Mike Boyd: Guest columnist 7.24.2022 Mike Boyd is the executive director of the Alliance for Electrical Restructuring in Oklahoma.
In the Sermon on the Mount, Jesus tells his disciples that “no man can serve two masters,” or “he will be devoted to one and despise the other.” Divided loyalties, in other words, end with one party being ignored and neglected.
That truth is just as applicable in the world of business, where corporations must clearly understand whom they serve, or risk being hopelessly entangled in conflicts of interest. That kind of conflict is occurring today in Oklahoma’s electricity market, which is dominated by Oklahoma Gas and Electric Co. (OG&E) and Public Service Corp. of Oklahoma (PSO), two government-backed monopolies with competing priorities.
On the one hand, their parent companies (OGE Energy Corp. and American Electric Power) are publicly traded corporations that exist to maximize profit for their investors. On that front, they are doing quite well. OGE reported annual net income of $360 million in 2021, while American Electric Power (PSO’s parent company) reported well over $2 billion. These are undeniably profitable companies with happy shareholders.
Beyond their fiduciary duty to investors, however, OG&E and PSO serve an entirely different role: that of providing the public with access to reliable and affordable electricity. In exchange for being handed a government-backed monopoly in their respective service areas, both utilities agree to allow the Corporation Commission to dictate the price of the electricity they sell to the public. Consumers, that is, Oklahoma families and businesses, are prevented from shopping for better prices.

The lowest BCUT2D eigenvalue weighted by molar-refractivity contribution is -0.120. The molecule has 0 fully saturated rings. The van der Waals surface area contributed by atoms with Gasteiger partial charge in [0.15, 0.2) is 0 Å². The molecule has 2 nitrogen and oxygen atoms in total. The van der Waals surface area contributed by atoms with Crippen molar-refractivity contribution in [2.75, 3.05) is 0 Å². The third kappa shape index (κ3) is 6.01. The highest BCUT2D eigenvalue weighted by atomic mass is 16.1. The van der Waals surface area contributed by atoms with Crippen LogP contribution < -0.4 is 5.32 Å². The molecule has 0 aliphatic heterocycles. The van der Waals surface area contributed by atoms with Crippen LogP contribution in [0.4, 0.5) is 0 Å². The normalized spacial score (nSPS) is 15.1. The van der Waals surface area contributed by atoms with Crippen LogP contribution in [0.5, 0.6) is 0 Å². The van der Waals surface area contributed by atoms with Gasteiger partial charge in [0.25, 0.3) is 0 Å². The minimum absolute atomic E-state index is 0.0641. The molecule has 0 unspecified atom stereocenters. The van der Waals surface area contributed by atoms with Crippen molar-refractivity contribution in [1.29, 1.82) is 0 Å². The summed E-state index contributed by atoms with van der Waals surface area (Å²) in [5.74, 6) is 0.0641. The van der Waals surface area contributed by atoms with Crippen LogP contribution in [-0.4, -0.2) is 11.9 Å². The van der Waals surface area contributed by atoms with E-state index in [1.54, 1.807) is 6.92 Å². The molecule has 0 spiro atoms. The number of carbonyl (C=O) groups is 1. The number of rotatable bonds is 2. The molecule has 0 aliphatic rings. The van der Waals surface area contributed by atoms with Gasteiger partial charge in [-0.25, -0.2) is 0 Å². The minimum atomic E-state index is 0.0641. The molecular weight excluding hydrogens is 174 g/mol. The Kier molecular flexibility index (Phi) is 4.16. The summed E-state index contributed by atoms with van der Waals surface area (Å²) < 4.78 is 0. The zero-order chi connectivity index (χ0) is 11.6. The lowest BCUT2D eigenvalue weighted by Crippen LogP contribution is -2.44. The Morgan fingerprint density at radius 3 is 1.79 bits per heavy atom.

It is by examining OG&E and PSO’s performance as public utilities, however, we can see that shareholders and profit are the true masters of these two corporations, while the public good and Oklahoma ratepayers have largely been cast aside and ignored. In 2021, during a historic winter chill, both OG&E and PSO wildly overpaid for the natural gas they use to produce their electricity. They did so, without fear or hesitation, knowing that the system is designed to allow them to pass on those costs to consumers. And indeed, as expected, the Corporation Commission approved an historic rate increase of over $1.5 billion between the two utilities. Less than a year later, OG&E has again increased its rates by an additional $30 million.
The fact that Oklahomans are looking at skyrocketing energy costs is unfortunate, but it is a predictable result of the “two masters” OG&E and PSO have been asked to serve. They cannot simultaneously exist to maximize their profits and enrich their shareholders, while also acting as quasi-public, monopoly energy vendors serving the public good.
In much of the rest of the country, policymakers have caught on to this conflict of interest and the way in which it hurts consumers and businesses. In 14 states, state legislatures have uncoupled the work of public utilities — like servicing power lines — from the sale of electricity, allowing businesses, individuals or both to contract with independent power producers. In those states, electricity costs have been reduced by 7 percent since 2008. In the other monopoly states, costs have increased by 20 percent, according to a study released by the Retail Energy Supply Association.
In the coming legislative session, the Alliance for Electrical Restructuring in Oklahoma (AERO) will be leading a coalition of businesses and voters in asking lawmakers to end our monopoly system and to embrace choice and competition in the market. Oklahomans deserve the ability to shop for the best plans with the best prices, and to pursue their own individual preferences, which might include fixed rate deals that protect them from weather events or renewable plans that protect the environment.
OG&E and PSO, meanwhile can continue to generate value for their shareholders by winning business on an open, competitive market, rather than using the power of government to compel ratepayers to buy their products.